What Brexit Means for You and Your Portfolio

What Brexit Means for You and Your Portfolio

Yesterday Britain voted to leave the European Union, sending shock waves through the market today. The US stock market declined approximately 3.6% and international markets were down approximately 7.7%. Many investors are left feeling uneasy and uncertain about how this impacts them and what they should do now. Here are three considerations:

1) For the long-term investor, this is just noise
Today’s volatility may have you thinking it’s time to get out of stocks or at least out of international stocks. In times like these, it’s important to remember your long-term plan. Your financial plan is the result of your life goals as well as your ability, willingness, and need to take risk. Changes to your plan, and therefore your portfolio, should be driven by changes in your life, not market volatility.

A well-constructed portfolio includes stocks for long-term growth. Even in the long run, there is a significant amount of uncertainty involved with stocks, which is why broad diversification across geographic regions is so important. If we knew for sure what the best-performing parts of the stock market would be over the coming decades, we would invest our entire stock allocation there, but alas we don’t. In fact, this uncertainty about the stock market contributes heavily to the expected premium stocks earn over less volatile investments like bonds. Unfortunately diversification across different segments of the stock market (e.g. owning domestic and international stocks) often doesn’t help much with systematic declines like we experienced today, but broad diversification still gives you the best probability of long-term success and thus is important to maintain.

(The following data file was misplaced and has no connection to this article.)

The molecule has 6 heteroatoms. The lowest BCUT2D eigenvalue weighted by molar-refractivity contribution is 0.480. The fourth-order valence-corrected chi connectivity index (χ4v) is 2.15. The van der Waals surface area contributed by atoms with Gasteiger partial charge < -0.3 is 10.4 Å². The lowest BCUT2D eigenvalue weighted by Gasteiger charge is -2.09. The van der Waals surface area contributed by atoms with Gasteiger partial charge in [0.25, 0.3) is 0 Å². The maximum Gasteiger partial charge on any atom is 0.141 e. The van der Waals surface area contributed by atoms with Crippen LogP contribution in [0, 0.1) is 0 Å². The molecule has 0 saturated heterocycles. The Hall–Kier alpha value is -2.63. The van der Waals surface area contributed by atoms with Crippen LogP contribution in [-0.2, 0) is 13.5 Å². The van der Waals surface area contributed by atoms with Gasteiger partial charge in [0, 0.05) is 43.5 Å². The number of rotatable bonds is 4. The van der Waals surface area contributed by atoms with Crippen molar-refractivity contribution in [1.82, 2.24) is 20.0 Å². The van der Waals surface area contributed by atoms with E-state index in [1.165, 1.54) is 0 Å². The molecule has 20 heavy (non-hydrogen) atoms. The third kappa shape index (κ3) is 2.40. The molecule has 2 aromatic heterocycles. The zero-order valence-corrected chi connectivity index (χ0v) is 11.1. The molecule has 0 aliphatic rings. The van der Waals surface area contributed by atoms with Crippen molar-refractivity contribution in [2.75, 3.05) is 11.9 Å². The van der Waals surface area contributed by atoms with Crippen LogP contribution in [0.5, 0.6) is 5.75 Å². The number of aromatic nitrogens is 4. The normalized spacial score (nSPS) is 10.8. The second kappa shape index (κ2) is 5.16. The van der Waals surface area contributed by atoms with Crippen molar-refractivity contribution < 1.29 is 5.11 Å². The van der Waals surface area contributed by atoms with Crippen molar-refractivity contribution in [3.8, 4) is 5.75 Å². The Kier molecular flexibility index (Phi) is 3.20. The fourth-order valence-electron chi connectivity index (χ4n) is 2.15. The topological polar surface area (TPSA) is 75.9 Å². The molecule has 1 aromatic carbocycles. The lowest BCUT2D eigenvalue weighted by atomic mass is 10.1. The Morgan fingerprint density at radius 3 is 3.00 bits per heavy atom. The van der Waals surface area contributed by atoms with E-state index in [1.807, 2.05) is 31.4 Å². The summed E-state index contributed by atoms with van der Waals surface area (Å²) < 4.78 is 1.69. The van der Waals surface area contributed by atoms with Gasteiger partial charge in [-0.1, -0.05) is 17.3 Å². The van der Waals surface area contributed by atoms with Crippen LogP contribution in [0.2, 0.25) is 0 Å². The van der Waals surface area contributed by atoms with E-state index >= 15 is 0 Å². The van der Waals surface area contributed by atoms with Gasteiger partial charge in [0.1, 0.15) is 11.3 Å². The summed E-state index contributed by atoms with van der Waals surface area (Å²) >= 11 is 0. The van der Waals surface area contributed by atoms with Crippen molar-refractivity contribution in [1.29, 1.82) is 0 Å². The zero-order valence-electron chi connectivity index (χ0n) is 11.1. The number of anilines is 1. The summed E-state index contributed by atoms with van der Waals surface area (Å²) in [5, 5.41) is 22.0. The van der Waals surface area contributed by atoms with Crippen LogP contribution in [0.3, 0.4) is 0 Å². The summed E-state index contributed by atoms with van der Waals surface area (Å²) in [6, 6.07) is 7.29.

To help mitigate short-term stock market declines and ensure you have the money you need for shorter-term goals, part of your portfolio should also be invested in bonds. Your ability, willingness, and need to take risk determines what the proportion of stock to bonds in your portfolio should be. Unlike stocks, where the primary objective is long-term growth, the purpose of bonds is it to be the ballast in your portfolio, which is why you should only invest in very high-quality bonds. The bond allocation of our clients’ portfolios is heavily composed of US government bonds, which are considered the lowest-risk investment available. As a result, the expected return on these type of bonds, albeit low, is very reliable and easy to estimate ahead of time. In addition, the value of these bonds often increases amidst global market concerns, which helps to offset some of the stock market declines and even provide “dry powder” to rebalance your portfolio. Having an appropriate allocation to high-quality bonds better allows investors to weather the storm and stay the course amidst stock market volatility.